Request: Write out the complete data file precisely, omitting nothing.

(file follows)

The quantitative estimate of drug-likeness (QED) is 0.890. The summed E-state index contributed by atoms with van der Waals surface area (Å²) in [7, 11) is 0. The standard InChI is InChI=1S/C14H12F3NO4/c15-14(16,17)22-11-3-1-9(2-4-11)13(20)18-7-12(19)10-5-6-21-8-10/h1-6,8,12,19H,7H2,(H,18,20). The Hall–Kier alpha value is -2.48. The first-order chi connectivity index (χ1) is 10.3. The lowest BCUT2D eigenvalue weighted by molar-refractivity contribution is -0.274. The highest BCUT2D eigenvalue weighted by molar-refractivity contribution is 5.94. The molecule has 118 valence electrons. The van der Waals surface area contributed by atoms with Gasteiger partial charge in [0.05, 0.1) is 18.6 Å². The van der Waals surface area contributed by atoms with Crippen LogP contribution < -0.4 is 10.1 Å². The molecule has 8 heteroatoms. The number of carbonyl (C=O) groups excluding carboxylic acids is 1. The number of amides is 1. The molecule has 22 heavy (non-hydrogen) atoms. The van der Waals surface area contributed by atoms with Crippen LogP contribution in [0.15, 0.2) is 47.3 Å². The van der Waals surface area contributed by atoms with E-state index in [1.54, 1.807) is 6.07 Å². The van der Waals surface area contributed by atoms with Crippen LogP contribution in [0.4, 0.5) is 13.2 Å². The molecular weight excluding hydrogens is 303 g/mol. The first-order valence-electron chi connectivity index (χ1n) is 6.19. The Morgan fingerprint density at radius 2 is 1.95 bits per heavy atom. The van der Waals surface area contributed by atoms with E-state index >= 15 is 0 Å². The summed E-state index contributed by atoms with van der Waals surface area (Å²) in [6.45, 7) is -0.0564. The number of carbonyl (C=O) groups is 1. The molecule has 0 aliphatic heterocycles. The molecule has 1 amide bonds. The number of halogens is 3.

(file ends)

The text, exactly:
The quantitative estimate of drug-likeness (QED) is 0.890. The summed E-state index contributed by atoms with van der Waals surface area (Å²) in [7, 11) is 0. The standard InChI is InChI=1S/C14H12F3NO4/c15-14(16,17)22-11-3-1-9(2-4-11)13(20)18-7-12(19)10-5-6-21-8-10/h1-6,8,12,19H,7H2,(H,18,20). The Hall–Kier alpha value is -2.48. The first-order chi connectivity index (χ1) is 10.3. The lowest BCUT2D eigenvalue weighted by molar-refractivity contribution is -0.274. The highest BCUT2D eigenvalue weighted by molar-refractivity contribution is 5.94. The molecule has 118 valence electrons. The van der Waals surface area contributed by atoms with Gasteiger partial charge in [0.05, 0.1) is 18.6 Å². The van der Waals surface area contributed by atoms with Crippen LogP contribution < -0.4 is 10.1 Å². The molecule has 8 heteroatoms. The number of carbonyl (C=O) groups excluding carboxylic acids is 1. The number of amides is 1. The molecule has 22 heavy (non-hydrogen) atoms. The van der Waals surface area contributed by atoms with Crippen LogP contribution in [0.15, 0.2) is 47.3 Å². The van der Waals surface area contributed by atoms with E-state index in [1.54, 1.807) is 6.07 Å². The van der Waals surface area contributed by atoms with Crippen LogP contribution in [0.4, 0.5) is 13.2 Å². The molecular weight excluding hydrogens is 303 g/mol. The first-order valence-electron chi connectivity index (χ1n) is 6.19. The Morgan fingerprint density at radius 2 is 1.95 bits per heavy atom. The van der Waals surface area contributed by atoms with E-state index >= 15 is 0 Å². The summed E-state index contributed by atoms with van der Waals surface area (Å²) in [6.45, 7) is -0.0564. The number of carbonyl (C=O) groups is 1. The molecule has 0 aliphatic heterocycles. The molecule has 1 amide bonds. The number of halogens is 3.